For nearly eight rounds, Fitzsimmons subjected Jeffries to a vicious and merciless battering. Jeffries suffered a broken nose, both his cheeks were cut to the bone, and gashes were opened over both eyes. It appeared that the fight would have to be stopped, as blood freely flowed into Jeffries' eyes. Then in the eighth round, Jeffries lashed out with a terrific right to the stomach, followed by a powerful left hook to the jaw which knocked Fitzsimmons unconscious.
That August, he embarked on a tour of Europe, putting on exhibition fights for the fans. Jeffries was involved in several motion pictures recreating portions of his championship fights. Parts of his other bouts and films of some of his exhibition matches survive to this day.
Jeffries still holds the record for the quickest KO in a heavyweight title fight ever, which was 55 seconds against Jack Finnegan. During his reign as champion, Jeffries defended his title seven times. Jeffries broke the ribs of three opponents in title fights: Jim Corbett, Gus Ruhlin, and Tom Sharkey.
Jeffries retired undefeated during his prime, in May of 1905.
Jeffries attempted a comeback on July 4, 1910, at Reno, Nevada. He fought champion Jack Johnson, who had staked his claim to the heavyweight championship by defeating Tommy Burns at Rushcutters Bay, in Australia, in 1908. Although Jeffries hadn't fought in six years—he was 35 years old and had ballooned to over 315 pounds—he let himself be persuaded to accept the match.
The fight soon became a symbolic battleground for the races. The media, eager for a "Great White Hope," found a champion for their racism and bigotry in Jeffries. He said, "I am going into this fight for the sole purpose of proving that a white man is better than a Negro."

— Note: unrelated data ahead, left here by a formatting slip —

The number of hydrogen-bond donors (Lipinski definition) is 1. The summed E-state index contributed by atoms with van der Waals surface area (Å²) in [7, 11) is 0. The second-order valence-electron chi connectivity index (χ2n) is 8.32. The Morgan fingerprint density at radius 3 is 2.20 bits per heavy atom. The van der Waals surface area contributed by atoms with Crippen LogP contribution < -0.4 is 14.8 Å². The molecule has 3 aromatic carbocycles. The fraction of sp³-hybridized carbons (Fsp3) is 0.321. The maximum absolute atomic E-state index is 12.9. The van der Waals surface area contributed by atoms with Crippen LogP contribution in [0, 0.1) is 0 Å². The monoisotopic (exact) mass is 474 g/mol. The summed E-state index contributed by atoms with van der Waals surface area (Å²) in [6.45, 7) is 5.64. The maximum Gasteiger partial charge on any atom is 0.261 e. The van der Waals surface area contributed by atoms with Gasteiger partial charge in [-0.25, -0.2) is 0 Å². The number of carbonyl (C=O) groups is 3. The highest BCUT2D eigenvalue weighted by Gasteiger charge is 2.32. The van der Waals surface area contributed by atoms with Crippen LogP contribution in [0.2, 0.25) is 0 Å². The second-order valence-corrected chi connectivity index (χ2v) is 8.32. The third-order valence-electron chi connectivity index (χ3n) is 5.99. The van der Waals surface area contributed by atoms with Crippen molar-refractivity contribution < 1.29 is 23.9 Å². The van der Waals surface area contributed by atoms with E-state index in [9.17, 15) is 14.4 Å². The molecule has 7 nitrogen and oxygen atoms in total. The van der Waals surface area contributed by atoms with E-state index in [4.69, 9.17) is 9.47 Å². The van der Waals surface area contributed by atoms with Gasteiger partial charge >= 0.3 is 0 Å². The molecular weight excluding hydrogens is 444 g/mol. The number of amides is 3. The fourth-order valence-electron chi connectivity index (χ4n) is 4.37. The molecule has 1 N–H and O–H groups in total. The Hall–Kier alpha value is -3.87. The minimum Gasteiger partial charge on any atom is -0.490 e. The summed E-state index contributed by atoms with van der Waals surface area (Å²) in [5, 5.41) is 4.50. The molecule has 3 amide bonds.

Jeffries' belief in his own white superiority was quite literally destroyed, as he was almost knocked out in the fifteenth round. The fight was stopped in the fifteenth round, as Jeffries' corner would not allow him to get knocked out by Johnson. Although not a big puncher by heavyweight championship standards, Johnson proved a stronger adversary. However, this was not the same Jeffries who had reigned as champion. Jeffries faded under the midday Reno heat, unable to bully Johnson around, as he had every other ring opponent he faced.
Johnson's victory sparked a wave of nationwide race riots. Congress eventually passed an act banning the interstate transport of fight films for fear that the images of Johnson beating his white opponents would provoke further unrest.
Jeffries made no excuses at the time. However, in his biography he implied that he had been drugged prior to meeting Johnson. Johnson, in his own biography, named Jeffries as the greatest heavyweight of all time.
In his later years, Jeffries trained boxers and worked as a fight promoter. He promoted many fights out of a structure known as "Jeffries Barn." Jeffries Barn is now part of Knott's Berry Farm, a Southern California amusement park. On his passing in 1953, he was interred in the Inglewood Park Cemetery in Inglewood, California.
Despite being one of the most dominant champions in heavyweight history, Jeffries is remembered most for the racist role he played as the "Great White Hope," brought out of retirement to face Jack Johnson. Had he not been talked into facing Johnson after retiring undefeated, he may have been considered the best heavyweight of all time. The so-called "Fight of the Century" is immortalized in Howard Sackler's book, The Great White Hope as well as several dramatizations. Jeffries was also: